Monday, December 22, 2014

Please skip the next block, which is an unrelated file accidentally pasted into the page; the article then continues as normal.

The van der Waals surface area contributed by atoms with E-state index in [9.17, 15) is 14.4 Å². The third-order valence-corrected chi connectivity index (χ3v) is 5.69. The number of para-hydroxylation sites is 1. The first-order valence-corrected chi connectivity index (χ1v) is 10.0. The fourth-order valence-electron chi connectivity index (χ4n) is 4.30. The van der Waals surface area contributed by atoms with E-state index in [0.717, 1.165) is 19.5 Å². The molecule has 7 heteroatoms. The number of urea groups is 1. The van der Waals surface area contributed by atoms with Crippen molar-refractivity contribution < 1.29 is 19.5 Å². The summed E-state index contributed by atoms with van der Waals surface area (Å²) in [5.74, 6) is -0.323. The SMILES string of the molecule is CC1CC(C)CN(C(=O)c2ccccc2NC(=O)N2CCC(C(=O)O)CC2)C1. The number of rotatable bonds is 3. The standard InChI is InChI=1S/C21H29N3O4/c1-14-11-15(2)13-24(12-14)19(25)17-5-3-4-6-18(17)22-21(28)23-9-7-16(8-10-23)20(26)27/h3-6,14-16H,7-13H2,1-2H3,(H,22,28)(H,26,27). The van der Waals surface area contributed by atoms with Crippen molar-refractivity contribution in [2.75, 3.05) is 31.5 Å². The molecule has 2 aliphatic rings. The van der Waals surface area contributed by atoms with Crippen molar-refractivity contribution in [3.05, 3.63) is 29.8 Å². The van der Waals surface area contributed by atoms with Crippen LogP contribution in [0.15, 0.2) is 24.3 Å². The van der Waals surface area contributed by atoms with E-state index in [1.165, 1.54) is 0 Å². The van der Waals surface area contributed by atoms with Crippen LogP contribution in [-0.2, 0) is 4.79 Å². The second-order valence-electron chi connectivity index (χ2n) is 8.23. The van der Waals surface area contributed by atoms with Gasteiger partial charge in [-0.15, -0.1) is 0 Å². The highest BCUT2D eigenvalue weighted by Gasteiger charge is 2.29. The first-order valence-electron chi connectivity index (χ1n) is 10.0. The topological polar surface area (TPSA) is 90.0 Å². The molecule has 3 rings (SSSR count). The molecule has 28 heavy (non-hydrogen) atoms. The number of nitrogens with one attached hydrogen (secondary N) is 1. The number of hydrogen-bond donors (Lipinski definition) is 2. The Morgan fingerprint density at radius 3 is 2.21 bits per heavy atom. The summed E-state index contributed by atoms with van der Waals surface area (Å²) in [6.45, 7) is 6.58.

SAN FRANCISCO CHRONICLE -- At the Dolby Screening Room last Monday, December 15, sound designer, editor and professor at San Francisco State’s department of Cinema Pat Jackson introduced filmmaker Jesse Moss, and said that after his movie was shown, there would be time for the vigorous Q&A she was expecting. That was an understatement. The documentary “The Overnighters” is set in booming Williston, North Dakota, where fracking has transformed the economy if not the desolate and depressed mood of the town. Would-be workers from all over the country, hoping to land high-paying jobs in oil extraction, are arriving. There’s not enough housing; prices are inflated. Many are disappointed and homeless. The pastor of a local church allows these “overnighters” to sleep in his church, which is where the story starts. The documentary describes the mood of the place and its people, in particular the pastor. But the story that unfolds is more dramatic and gripping than most fiction.